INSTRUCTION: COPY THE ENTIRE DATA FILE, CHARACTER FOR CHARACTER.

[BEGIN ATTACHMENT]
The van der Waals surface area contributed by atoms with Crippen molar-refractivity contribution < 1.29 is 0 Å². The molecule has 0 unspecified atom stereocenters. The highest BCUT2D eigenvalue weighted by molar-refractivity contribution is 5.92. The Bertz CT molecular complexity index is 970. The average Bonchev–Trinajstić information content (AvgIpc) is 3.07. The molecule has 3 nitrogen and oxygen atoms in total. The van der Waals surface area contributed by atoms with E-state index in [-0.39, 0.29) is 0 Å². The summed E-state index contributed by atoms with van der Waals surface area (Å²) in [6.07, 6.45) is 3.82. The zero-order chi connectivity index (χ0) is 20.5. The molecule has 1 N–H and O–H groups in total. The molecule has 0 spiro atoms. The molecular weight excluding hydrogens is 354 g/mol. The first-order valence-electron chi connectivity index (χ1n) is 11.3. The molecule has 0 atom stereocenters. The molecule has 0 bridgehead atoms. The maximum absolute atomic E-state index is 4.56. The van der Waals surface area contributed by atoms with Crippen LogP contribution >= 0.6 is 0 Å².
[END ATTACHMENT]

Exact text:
The van der Waals surface area contributed by atoms with Crippen molar-refractivity contribution < 1.29 is 0 Å². The molecule has 0 unspecified atom stereocenters. The highest BCUT2D eigenvalue weighted by molar-refractivity contribution is 5.92. The Bertz CT molecular complexity index is 970. The average Bonchev–Trinajstić information content (AvgIpc) is 3.07. The molecule has 3 nitrogen and oxygen atoms in total. The van der Waals surface area contributed by atoms with E-state index in [-0.39, 0.29) is 0 Å². The summed E-state index contributed by atoms with van der Waals surface area (Å²) in [6.07, 6.45) is 3.82. The zero-order chi connectivity index (χ0) is 20.5. The molecule has 1 N–H and O–H groups in total. The molecule has 0 spiro atoms. The molecular weight excluding hydrogens is 354 g/mol. The first-order valence-electron chi connectivity index (χ1n) is 11.3. The molecule has 0 atom stereocenters. The molecule has 0 bridgehead atoms. The maximum absolute atomic E-state index is 4.56. The van der Waals surface area contributed by atoms with Crippen LogP contribution >= 0.6 is 0 Å².